Promoting public interest and participation in the arts since 1961.
Archive of past events: 2004 through 2014
Learn to make a whole shoot basket, tray, or sculptural piece using open twining techniques employed by tribal weavers around the world in fish traps, weirs, cradle boards, winnowing and sifting baskets and burden baskets. We will view local plant materials suitable for our project and review their significance, cultivation and processing for basket weaving. Basic cordage making will be included in the instruction.
The materials kit provided for this class includes primarily home grown, cultivated basket willows. Wild gathered shoots and orchard cuttings may also be included for variation in color and texture. These materials have all been carefully selected, cut, washed and sorted in advance for kits by the instructor. Pre-cut and individually bundled commercial plant cordage is also included in the kit.
Instructor Carol Grant Hart, author of Natural Basketry (which will be available for purchase during the workshop) and articles for Threads Magazine on Pine Needle and Willow Basketry. Carol received a grant from Connecticut Commission on the Arts to explore wild and garden plant materials for basketry, was a curator of five museum exhibits on Baskets from Around the World, and has taught and made baskets for over 40 years.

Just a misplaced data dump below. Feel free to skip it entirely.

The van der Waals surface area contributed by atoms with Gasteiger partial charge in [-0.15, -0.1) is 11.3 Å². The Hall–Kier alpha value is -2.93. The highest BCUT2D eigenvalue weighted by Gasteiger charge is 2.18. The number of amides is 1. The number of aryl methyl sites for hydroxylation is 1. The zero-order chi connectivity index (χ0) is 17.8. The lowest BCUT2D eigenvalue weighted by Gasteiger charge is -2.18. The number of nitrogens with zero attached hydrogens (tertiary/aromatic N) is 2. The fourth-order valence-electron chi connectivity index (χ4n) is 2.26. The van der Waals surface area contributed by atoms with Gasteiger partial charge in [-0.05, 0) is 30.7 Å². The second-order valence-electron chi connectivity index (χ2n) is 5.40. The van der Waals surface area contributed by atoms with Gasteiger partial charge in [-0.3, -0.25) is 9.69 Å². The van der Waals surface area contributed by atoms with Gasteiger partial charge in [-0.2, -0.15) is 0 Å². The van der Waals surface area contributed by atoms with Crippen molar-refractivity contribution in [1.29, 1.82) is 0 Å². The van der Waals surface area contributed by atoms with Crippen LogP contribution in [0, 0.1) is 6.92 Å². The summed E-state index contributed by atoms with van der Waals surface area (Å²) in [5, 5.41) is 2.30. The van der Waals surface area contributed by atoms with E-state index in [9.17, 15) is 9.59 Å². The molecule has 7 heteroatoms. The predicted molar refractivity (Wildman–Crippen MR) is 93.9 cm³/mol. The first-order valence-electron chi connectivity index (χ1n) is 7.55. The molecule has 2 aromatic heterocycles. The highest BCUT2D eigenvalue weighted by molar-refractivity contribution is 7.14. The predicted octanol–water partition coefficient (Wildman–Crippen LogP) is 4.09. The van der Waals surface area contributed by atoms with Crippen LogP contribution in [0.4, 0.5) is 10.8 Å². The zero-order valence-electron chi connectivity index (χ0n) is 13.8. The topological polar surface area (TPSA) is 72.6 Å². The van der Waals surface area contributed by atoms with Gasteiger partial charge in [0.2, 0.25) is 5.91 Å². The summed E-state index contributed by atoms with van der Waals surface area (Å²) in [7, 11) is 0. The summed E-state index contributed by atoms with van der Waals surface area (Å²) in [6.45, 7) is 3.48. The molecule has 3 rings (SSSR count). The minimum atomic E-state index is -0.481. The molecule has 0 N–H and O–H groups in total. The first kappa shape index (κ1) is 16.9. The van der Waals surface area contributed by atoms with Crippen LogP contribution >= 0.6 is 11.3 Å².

More about Carol
I began making baskets in 1971 while working at an outdoor education center in New Milford, Connecticut. My first efforts in basketry began with splints but soon expanded to coiled, twined, wicker, melon and diagonal plaiting techniques using local materials which were suitable for each. To learn techniques I studied baskets and then tried to weave. Other help came from books, a splint basketmaker and several Indian Basketmakers. Most of my learning was the result of observation, trial and error and exploration of wild materials which might work in the various techniques I had worked out.
Basketry involves me with my surroundings. I have a sense of full involvement in each step of the process, from seeking out the plant material and preparing it for weaving, to fashioning the final product. I have felt successful when I have made something which is original, pleasing to look at, and useful. I find myself slipping to pure woven sculpture in some cases and with some materials, a purpose beyond practical usefulness seems to be emerging. These pieces have become personal symbols.
The Gualala Arts Center, located at 46501 Old State Highway in Gualala, CA,